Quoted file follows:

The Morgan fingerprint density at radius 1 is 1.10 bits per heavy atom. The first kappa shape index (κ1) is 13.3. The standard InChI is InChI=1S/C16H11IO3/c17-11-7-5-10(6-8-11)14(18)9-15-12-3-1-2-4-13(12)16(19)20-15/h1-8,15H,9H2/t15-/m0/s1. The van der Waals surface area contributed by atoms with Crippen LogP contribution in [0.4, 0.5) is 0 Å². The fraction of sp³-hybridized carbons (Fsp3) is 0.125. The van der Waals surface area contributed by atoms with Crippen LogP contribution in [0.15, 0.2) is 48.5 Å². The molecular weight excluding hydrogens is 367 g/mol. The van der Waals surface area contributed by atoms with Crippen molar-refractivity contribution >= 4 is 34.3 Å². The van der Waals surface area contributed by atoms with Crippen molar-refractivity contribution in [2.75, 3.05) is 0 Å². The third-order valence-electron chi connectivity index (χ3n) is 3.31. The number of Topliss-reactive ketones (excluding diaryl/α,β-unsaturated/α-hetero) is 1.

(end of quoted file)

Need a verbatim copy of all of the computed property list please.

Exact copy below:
The Morgan fingerprint density at radius 1 is 1.10 bits per heavy atom. The first kappa shape index (κ1) is 13.3. The standard InChI is InChI=1S/C16H11IO3/c17-11-7-5-10(6-8-11)14(18)9-15-12-3-1-2-4-13(12)16(19)20-15/h1-8,15H,9H2/t15-/m0/s1. The van der Waals surface area contributed by atoms with Crippen LogP contribution in [0.4, 0.5) is 0 Å². The fraction of sp³-hybridized carbons (Fsp3) is 0.125. The van der Waals surface area contributed by atoms with Crippen LogP contribution in [0.15, 0.2) is 48.5 Å². The molecular weight excluding hydrogens is 367 g/mol. The van der Waals surface area contributed by atoms with Crippen molar-refractivity contribution >= 4 is 34.3 Å². The van der Waals surface area contributed by atoms with Crippen molar-refractivity contribution in [2.75, 3.05) is 0 Å². The third-order valence-electron chi connectivity index (χ3n) is 3.31. The number of Topliss-reactive ketones (excluding diaryl/α,β-unsaturated/α-hetero) is 1.